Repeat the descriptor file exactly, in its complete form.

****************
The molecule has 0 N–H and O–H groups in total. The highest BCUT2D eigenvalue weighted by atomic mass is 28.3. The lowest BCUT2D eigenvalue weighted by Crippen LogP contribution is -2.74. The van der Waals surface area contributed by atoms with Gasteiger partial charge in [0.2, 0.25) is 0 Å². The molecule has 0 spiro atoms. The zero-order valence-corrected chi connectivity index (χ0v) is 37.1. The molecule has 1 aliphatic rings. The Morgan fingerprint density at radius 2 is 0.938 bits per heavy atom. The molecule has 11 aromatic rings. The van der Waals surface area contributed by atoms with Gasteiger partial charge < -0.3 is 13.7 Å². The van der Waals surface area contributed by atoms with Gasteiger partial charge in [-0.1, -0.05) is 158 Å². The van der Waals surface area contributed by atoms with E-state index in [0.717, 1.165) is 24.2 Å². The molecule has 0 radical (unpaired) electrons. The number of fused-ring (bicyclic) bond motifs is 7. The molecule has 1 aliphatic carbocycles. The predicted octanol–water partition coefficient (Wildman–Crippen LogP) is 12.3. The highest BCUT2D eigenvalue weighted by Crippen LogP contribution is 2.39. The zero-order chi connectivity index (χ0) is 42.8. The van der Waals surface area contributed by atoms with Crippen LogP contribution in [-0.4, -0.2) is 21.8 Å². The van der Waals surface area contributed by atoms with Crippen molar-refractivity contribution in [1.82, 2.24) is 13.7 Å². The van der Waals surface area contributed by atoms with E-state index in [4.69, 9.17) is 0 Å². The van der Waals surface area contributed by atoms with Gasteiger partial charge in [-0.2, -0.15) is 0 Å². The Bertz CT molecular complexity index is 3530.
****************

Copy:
The molecule has 0 N–H and O–H groups in total. The highest BCUT2D eigenvalue weighted by atomic mass is 28.3. The lowest BCUT2D eigenvalue weighted by Crippen LogP contribution is -2.74. The van der Waals surface area contributed by atoms with Gasteiger partial charge in [0.2, 0.25) is 0 Å². The molecule has 0 spiro atoms. The zero-order valence-corrected chi connectivity index (χ0v) is 37.1. The molecule has 1 aliphatic rings. The Morgan fingerprint density at radius 2 is 0.938 bits per heavy atom. The molecule has 11 aromatic rings. The van der Waals surface area contributed by atoms with Gasteiger partial charge < -0.3 is 13.7 Å². The van der Waals surface area contributed by atoms with Gasteiger partial charge in [-0.1, -0.05) is 158 Å². The van der Waals surface area contributed by atoms with E-state index in [0.717, 1.165) is 24.2 Å². The molecule has 0 radical (unpaired) electrons. The number of fused-ring (bicyclic) bond motifs is 7. The molecule has 1 aliphatic carbocycles. The predicted octanol–water partition coefficient (Wildman–Crippen LogP) is 12.3. The highest BCUT2D eigenvalue weighted by Crippen LogP contribution is 2.39. The zero-order chi connectivity index (χ0) is 42.8. The van der Waals surface area contributed by atoms with Crippen LogP contribution in [-0.4, -0.2) is 21.8 Å². The van der Waals surface area contributed by atoms with Crippen molar-refractivity contribution in [1.82, 2.24) is 13.7 Å². The van der Waals surface area contributed by atoms with E-state index in [4.69, 9.17) is 0 Å². The van der Waals surface area contributed by atoms with Gasteiger partial charge in [-0.2, -0.15) is 0 Å². The Bertz CT molecular complexity index is 3530.